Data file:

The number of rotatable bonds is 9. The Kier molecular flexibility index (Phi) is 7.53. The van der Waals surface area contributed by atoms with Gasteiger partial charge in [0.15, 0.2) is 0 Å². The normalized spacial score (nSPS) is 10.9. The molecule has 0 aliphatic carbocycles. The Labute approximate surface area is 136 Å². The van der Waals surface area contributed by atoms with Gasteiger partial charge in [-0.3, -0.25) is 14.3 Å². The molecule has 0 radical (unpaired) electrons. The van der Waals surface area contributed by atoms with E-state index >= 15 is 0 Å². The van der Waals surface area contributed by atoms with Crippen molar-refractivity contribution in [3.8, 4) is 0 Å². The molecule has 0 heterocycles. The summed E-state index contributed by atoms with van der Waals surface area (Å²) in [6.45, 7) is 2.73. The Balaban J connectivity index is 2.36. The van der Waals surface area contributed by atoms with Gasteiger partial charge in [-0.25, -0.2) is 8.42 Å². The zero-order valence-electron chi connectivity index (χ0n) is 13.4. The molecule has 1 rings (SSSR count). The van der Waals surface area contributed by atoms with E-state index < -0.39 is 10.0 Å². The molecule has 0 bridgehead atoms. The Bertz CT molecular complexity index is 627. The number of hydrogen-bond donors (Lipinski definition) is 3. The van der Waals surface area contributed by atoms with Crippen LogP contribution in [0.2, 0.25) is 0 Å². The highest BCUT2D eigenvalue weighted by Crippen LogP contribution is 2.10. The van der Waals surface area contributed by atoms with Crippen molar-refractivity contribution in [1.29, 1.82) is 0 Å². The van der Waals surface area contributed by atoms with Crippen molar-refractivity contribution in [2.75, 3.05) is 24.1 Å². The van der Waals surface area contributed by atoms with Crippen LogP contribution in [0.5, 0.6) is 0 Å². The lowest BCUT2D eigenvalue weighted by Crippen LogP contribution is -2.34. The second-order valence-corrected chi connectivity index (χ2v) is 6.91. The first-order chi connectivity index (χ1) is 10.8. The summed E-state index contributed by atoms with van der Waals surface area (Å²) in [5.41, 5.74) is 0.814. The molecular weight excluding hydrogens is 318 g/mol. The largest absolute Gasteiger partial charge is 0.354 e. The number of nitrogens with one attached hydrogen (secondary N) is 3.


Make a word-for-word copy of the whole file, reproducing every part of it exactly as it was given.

The number of rotatable bonds is 9. The Kier molecular flexibility index (Phi) is 7.53. The van der Waals surface area contributed by atoms with Gasteiger partial charge in [0.15, 0.2) is 0 Å². The normalized spacial score (nSPS) is 10.9. The molecule has 0 aliphatic carbocycles. The Labute approximate surface area is 136 Å². The van der Waals surface area contributed by atoms with Gasteiger partial charge in [-0.3, -0.25) is 14.3 Å². The molecule has 0 radical (unpaired) electrons. The van der Waals surface area contributed by atoms with E-state index >= 15 is 0 Å². The van der Waals surface area contributed by atoms with Crippen molar-refractivity contribution in [3.8, 4) is 0 Å². The molecule has 0 heterocycles. The summed E-state index contributed by atoms with van der Waals surface area (Å²) in [6.45, 7) is 2.73. The Balaban J connectivity index is 2.36. The van der Waals surface area contributed by atoms with Gasteiger partial charge in [-0.25, -0.2) is 8.42 Å². The zero-order valence-electron chi connectivity index (χ0n) is 13.4. The molecule has 1 rings (SSSR count). The van der Waals surface area contributed by atoms with E-state index < -0.39 is 10.0 Å². The molecule has 0 bridgehead atoms. The Bertz CT molecular complexity index is 627. The number of hydrogen-bond donors (Lipinski definition) is 3. The van der Waals surface area contributed by atoms with Crippen LogP contribution in [0.2, 0.25) is 0 Å². The highest BCUT2D eigenvalue weighted by Crippen LogP contribution is 2.10. The van der Waals surface area contributed by atoms with Crippen molar-refractivity contribution in [1.29, 1.82) is 0 Å². The van der Waals surface area contributed by atoms with Crippen molar-refractivity contribution in [2.75, 3.05) is 24.1 Å². The van der Waals surface area contributed by atoms with Crippen LogP contribution in [0.5, 0.6) is 0 Å². The lowest BCUT2D eigenvalue weighted by Crippen LogP contribution is -2.34. The second-order valence-corrected chi connectivity index (χ2v) is 6.91. The first-order chi connectivity index (χ1) is 10.8. The summed E-state index contributed by atoms with van der Waals surface area (Å²) in [5.41, 5.74) is 0.814. The molecular weight excluding hydrogens is 318 g/mol. The largest absolute Gasteiger partial charge is 0.354 e. The number of nitrogens with one attached hydrogen (secondary N) is 3.